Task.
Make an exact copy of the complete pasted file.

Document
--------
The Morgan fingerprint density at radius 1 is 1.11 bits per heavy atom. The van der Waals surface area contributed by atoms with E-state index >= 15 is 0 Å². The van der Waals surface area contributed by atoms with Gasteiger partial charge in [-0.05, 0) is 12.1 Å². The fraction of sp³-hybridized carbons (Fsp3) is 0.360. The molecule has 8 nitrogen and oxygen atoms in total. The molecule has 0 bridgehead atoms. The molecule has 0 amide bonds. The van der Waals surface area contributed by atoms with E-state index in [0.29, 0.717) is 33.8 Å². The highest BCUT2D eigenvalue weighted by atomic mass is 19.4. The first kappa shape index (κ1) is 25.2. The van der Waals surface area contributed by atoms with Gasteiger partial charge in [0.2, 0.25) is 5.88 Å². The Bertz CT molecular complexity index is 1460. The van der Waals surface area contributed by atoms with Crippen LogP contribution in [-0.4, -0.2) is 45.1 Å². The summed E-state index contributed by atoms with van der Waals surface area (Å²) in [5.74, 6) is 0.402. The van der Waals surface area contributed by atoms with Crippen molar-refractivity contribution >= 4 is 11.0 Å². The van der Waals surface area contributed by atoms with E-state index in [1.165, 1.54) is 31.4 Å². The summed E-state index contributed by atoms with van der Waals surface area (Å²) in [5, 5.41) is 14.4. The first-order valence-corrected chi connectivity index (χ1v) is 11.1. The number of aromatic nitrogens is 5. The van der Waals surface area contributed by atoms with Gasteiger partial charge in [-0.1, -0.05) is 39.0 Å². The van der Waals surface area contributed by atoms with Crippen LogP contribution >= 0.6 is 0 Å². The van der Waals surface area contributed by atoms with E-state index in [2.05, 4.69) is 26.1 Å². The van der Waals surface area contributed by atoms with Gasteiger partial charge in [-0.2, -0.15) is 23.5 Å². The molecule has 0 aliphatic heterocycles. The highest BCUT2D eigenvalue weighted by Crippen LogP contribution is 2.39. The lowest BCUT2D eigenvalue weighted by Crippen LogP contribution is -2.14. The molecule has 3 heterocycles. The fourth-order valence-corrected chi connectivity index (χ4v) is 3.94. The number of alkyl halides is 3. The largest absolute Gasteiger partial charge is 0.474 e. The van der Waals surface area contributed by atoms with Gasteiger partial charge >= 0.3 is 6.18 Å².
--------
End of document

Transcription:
The Morgan fingerprint density at radius 1 is 1.11 bits per heavy atom. The van der Waals surface area contributed by atoms with E-state index >= 15 is 0 Å². The van der Waals surface area contributed by atoms with Gasteiger partial charge in [-0.05, 0) is 12.1 Å². The fraction of sp³-hybridized carbons (Fsp3) is 0.360. The molecule has 8 nitrogen and oxygen atoms in total. The molecule has 0 bridgehead atoms. The molecule has 0 amide bonds. The van der Waals surface area contributed by atoms with E-state index in [0.29, 0.717) is 33.8 Å². The highest BCUT2D eigenvalue weighted by atomic mass is 19.4. The first kappa shape index (κ1) is 25.2. The van der Waals surface area contributed by atoms with Gasteiger partial charge in [0.2, 0.25) is 5.88 Å². The Bertz CT molecular complexity index is 1460. The van der Waals surface area contributed by atoms with Crippen LogP contribution in [-0.4, -0.2) is 45.1 Å². The summed E-state index contributed by atoms with van der Waals surface area (Å²) in [5.74, 6) is 0.402. The van der Waals surface area contributed by atoms with Crippen molar-refractivity contribution >= 4 is 11.0 Å². The van der Waals surface area contributed by atoms with E-state index in [1.165, 1.54) is 31.4 Å². The summed E-state index contributed by atoms with van der Waals surface area (Å²) in [5, 5.41) is 14.4. The first-order valence-corrected chi connectivity index (χ1v) is 11.1. The number of aromatic nitrogens is 5. The van der Waals surface area contributed by atoms with Gasteiger partial charge in [-0.1, -0.05) is 39.0 Å². The van der Waals surface area contributed by atoms with Crippen LogP contribution >= 0.6 is 0 Å². The van der Waals surface area contributed by atoms with E-state index in [2.05, 4.69) is 26.1 Å². The van der Waals surface area contributed by atoms with Gasteiger partial charge in [-0.2, -0.15) is 23.5 Å². The molecule has 0 aliphatic heterocycles. The highest BCUT2D eigenvalue weighted by Crippen LogP contribution is 2.39. The lowest BCUT2D eigenvalue weighted by Crippen LogP contribution is -2.14. The molecule has 3 heterocycles. The fourth-order valence-corrected chi connectivity index (χ4v) is 3.94. The number of alkyl halides is 3. The largest absolute Gasteiger partial charge is 0.474 e. The van der Waals surface area contributed by atoms with Gasteiger partial charge >= 0.3 is 6.18 Å².